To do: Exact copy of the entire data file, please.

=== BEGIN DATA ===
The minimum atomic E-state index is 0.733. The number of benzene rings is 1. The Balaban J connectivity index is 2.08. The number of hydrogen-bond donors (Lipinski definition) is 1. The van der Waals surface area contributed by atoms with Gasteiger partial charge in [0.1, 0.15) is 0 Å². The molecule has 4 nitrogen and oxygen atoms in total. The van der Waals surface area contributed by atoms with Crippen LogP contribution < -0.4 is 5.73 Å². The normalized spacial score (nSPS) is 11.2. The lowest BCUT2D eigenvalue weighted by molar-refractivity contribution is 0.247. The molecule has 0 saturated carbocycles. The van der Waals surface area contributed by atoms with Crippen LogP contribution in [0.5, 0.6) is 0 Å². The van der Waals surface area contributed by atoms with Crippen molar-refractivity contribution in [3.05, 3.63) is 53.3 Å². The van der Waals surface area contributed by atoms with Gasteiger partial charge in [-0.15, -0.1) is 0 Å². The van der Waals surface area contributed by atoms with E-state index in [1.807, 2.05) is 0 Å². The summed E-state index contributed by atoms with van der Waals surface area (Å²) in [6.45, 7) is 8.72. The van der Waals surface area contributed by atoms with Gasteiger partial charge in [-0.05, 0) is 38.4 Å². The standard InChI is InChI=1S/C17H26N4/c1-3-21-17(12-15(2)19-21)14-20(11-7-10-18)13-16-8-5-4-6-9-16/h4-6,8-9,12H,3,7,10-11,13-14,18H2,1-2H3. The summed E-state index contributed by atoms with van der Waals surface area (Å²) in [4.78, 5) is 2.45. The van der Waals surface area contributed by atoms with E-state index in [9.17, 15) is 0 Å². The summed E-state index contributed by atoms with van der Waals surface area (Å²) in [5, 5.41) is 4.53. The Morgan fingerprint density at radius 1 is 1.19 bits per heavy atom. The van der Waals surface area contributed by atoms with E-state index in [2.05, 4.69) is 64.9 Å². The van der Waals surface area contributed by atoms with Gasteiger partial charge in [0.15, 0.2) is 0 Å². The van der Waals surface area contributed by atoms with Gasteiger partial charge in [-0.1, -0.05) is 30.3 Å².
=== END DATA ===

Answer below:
The minimum atomic E-state index is 0.733. The number of benzene rings is 1. The Balaban J connectivity index is 2.08. The number of hydrogen-bond donors (Lipinski definition) is 1. The van der Waals surface area contributed by atoms with Gasteiger partial charge in [0.1, 0.15) is 0 Å². The molecule has 4 nitrogen and oxygen atoms in total. The van der Waals surface area contributed by atoms with Crippen LogP contribution < -0.4 is 5.73 Å². The normalized spacial score (nSPS) is 11.2. The lowest BCUT2D eigenvalue weighted by molar-refractivity contribution is 0.247. The molecule has 0 saturated carbocycles. The van der Waals surface area contributed by atoms with Crippen LogP contribution in [0.5, 0.6) is 0 Å². The van der Waals surface area contributed by atoms with Crippen molar-refractivity contribution in [3.05, 3.63) is 53.3 Å². The van der Waals surface area contributed by atoms with Gasteiger partial charge in [-0.15, -0.1) is 0 Å². The van der Waals surface area contributed by atoms with E-state index in [1.807, 2.05) is 0 Å². The summed E-state index contributed by atoms with van der Waals surface area (Å²) in [6.45, 7) is 8.72. The van der Waals surface area contributed by atoms with Gasteiger partial charge in [-0.05, 0) is 38.4 Å². The standard InChI is InChI=1S/C17H26N4/c1-3-21-17(12-15(2)19-21)14-20(11-7-10-18)13-16-8-5-4-6-9-16/h4-6,8-9,12H,3,7,10-11,13-14,18H2,1-2H3. The summed E-state index contributed by atoms with van der Waals surface area (Å²) in [4.78, 5) is 2.45. The van der Waals surface area contributed by atoms with E-state index in [9.17, 15) is 0 Å². The summed E-state index contributed by atoms with van der Waals surface area (Å²) in [5, 5.41) is 4.53. The Morgan fingerprint density at radius 1 is 1.19 bits per heavy atom. The van der Waals surface area contributed by atoms with E-state index in [2.05, 4.69) is 64.9 Å². The van der Waals surface area contributed by atoms with Gasteiger partial charge in [0.15, 0.2) is 0 Å². The van der Waals surface area contributed by atoms with Gasteiger partial charge in [-0.1, -0.05) is 30.3 Å².